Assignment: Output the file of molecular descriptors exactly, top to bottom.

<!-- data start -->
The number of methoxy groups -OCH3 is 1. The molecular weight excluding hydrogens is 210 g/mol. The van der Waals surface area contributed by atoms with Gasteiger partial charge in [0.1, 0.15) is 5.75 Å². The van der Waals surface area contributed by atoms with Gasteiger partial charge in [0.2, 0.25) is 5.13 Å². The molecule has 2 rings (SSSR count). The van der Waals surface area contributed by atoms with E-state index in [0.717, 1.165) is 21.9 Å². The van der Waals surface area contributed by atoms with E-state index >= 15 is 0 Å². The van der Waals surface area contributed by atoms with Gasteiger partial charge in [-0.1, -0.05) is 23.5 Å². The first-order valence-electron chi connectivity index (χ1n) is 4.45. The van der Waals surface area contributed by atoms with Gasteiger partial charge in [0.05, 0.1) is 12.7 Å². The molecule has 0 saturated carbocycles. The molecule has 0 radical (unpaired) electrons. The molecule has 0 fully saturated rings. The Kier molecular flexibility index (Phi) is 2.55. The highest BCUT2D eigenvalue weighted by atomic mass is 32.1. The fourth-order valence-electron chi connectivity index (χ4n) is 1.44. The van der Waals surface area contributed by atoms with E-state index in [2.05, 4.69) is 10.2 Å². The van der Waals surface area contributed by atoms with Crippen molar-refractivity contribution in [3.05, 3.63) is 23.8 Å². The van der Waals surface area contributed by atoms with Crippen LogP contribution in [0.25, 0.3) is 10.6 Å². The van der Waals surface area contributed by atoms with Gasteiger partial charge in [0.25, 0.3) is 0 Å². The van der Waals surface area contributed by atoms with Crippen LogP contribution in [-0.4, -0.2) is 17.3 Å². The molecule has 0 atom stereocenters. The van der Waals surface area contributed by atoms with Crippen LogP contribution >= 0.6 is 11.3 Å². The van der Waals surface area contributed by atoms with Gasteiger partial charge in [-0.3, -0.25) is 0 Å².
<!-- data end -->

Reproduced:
The number of methoxy groups -OCH3 is 1. The molecular weight excluding hydrogens is 210 g/mol. The van der Waals surface area contributed by atoms with Gasteiger partial charge in [0.1, 0.15) is 5.75 Å². The van der Waals surface area contributed by atoms with Gasteiger partial charge in [0.2, 0.25) is 5.13 Å². The molecule has 2 rings (SSSR count). The van der Waals surface area contributed by atoms with E-state index in [0.717, 1.165) is 21.9 Å². The van der Waals surface area contributed by atoms with E-state index >= 15 is 0 Å². The van der Waals surface area contributed by atoms with Gasteiger partial charge in [-0.1, -0.05) is 23.5 Å². The first-order valence-electron chi connectivity index (χ1n) is 4.45. The van der Waals surface area contributed by atoms with Gasteiger partial charge in [0.05, 0.1) is 12.7 Å². The molecule has 0 saturated carbocycles. The molecule has 0 radical (unpaired) electrons. The molecule has 0 fully saturated rings. The Kier molecular flexibility index (Phi) is 2.55. The highest BCUT2D eigenvalue weighted by atomic mass is 32.1. The fourth-order valence-electron chi connectivity index (χ4n) is 1.44. The van der Waals surface area contributed by atoms with E-state index in [2.05, 4.69) is 10.2 Å². The van der Waals surface area contributed by atoms with Crippen molar-refractivity contribution in [3.05, 3.63) is 23.8 Å². The van der Waals surface area contributed by atoms with Crippen LogP contribution in [0.25, 0.3) is 10.6 Å². The van der Waals surface area contributed by atoms with Gasteiger partial charge in [0.25, 0.3) is 0 Å². The van der Waals surface area contributed by atoms with Crippen LogP contribution in [-0.4, -0.2) is 17.3 Å². The molecule has 0 atom stereocenters. The van der Waals surface area contributed by atoms with Crippen LogP contribution >= 0.6 is 11.3 Å². The van der Waals surface area contributed by atoms with Gasteiger partial charge in [-0.3, -0.25) is 0 Å².